Sometime around 1290, Giotto married a Florentine woman called Ricevuta di Lapo del Pela - better known as "Ciuta"- with whom he had a number of children. (There is a quite probably baseless story that someone once asked Giotto how he could create such beautiful paintings but produce such ugly children, to which he replied that he made his children in the dark.) Around the same time as his marriage to Ciuta, Cimabue left Assisi for another commission and Giotto took over his work and was approached to create a fresco cycle for the top half of the walls in the upper church. Although Cimabue was Giotto's teacher, the pupil soon usurped his master, and his skill was recognized in his lifetime by contemporaries such as the poet Dante Alighieri, who wrote in his Divine Comedy: "Oh empty glory of human powers . In painting Cimabue thought to hold the field, and now Giotto has the cry, so that the other's fame is diminished."

Mature Period

Between around 1290 and 1295 Giotto undertook his first major work in Assisi, in which he made a number of significant pictorial advances. His work was a success, and he was commissioned to create a further cycle of frescoes for the church. After a relatively prolonged stay in Assisi, Giotto began a period of frequent travel among the city states of Italy a pattern that would characterize his whole career. Giotto set up workshops in a number of different locations where his style was emulated and where many of his assistants went on to strike out with their own careers.

At the turn of the century Giotto traveled to Florence, Rimini and possibly Rome. He then spent around three years in Padua working on one of his most complete and best-known works in the Arena Chapel. During his stay in Padua, Giotto may have met the poet Dante, who had been exiled there from Florence. In the decade between 1305 and 1315, Giotto seems to have travelled a number of times between Florence and Rome. He worked on commissions for some of the most important churches, including St Peter's in Rome (the church that preceded the current Basilica) where he was commissioned by the Roman Cardinal Jacopo Stefaneschi to create two works: Giotto's only known mosaic work (c.1310) and a large polyptych altarpiece (c.1313).

In the early 1300s the seat of the papacy was not in Rome but in Avignon, France. The cardinals of Rome were fighting for the papacy to be returned to their city and duly commissioned Giotto to produce works, including a mosaic for the façade of the old St. Peter's Basilica (of which only fragments remain), Rome's most significant papal church. Cardinal Stefaneschi expressed his confidence that the Pope would eventually return and set about elevating the spiritual importance of his Roman seat. It is thought therefore that Stefaneschi commissioned Giotto - who was by now a painter of considerable professional renown - as part of his political strategy.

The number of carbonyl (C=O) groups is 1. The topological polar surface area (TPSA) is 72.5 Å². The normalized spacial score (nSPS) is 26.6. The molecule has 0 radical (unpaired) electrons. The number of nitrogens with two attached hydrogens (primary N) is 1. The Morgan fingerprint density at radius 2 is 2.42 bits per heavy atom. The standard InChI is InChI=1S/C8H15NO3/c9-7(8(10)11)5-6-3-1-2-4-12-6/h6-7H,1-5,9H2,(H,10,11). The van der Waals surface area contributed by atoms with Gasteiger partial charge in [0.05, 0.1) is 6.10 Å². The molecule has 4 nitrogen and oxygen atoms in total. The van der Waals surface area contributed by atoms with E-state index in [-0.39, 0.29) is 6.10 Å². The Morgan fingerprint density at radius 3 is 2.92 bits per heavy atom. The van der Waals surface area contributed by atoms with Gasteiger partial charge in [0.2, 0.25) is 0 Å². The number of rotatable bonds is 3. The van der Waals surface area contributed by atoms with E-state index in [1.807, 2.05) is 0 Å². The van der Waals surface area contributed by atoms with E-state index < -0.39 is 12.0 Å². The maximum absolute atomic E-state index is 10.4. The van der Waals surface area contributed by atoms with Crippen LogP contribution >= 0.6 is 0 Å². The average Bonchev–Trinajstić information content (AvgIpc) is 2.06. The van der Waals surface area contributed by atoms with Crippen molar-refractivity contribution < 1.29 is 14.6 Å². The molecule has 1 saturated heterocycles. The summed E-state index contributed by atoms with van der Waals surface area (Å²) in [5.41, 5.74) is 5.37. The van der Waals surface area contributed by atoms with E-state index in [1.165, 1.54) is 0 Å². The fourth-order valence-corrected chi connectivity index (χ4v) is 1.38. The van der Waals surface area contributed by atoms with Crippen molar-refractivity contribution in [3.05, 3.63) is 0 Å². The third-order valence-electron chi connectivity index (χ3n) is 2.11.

During this period, Giotto also received important commissions for the church of Santa Croce in Florence. Somewhere around 1313, meanwhile, he worked on a chapel dedicated to the Peruzzi's, a rich and influential family of bankers, in which he created two fresco cycles depicting John the Evangelist and John the Baptist. The member of the Peruzzi family who commissioned the work was named "Giovanni" or "John", and the frescoes would appear to be intended to forge a link between the family, the city of Florence and the patron saints that they worshipped.

The Peruzzi Chapel was much admired by Renaissance painters. Indeed, Michelangelo is known to have studied the frescoes which exemplified Giotto's skill in chiaroscuro and his ability to accurately represent perspective in the ancient buildings. It is known too that Giotto's compositions later influenced Masaccio's work on Cappella Brancacci. According to surviving financial records, somewhere between 1314-27, Giotto also painted the famous altarpiece the Ognissanti Madonna, now housed in the Uffizi (where it is on display next Cimabue's Santa Trinita Madonna and Duccio's Rucellai Madonna). Though Giotto settled for a time in Florence, it is known that he returned to Assisi between 1316-1320 where he worked on the decoration of the lower church (left unfinished by his old master Cimabue). Returning to Rome in 1320, Giotto completed the Stefaneschi Triptych (now housed in the Vatican Museum) for Cardinal Jacopo, who also commissioned him to decorate St. Peter's apse (the frescoes were destroyed during the 16th century renovation).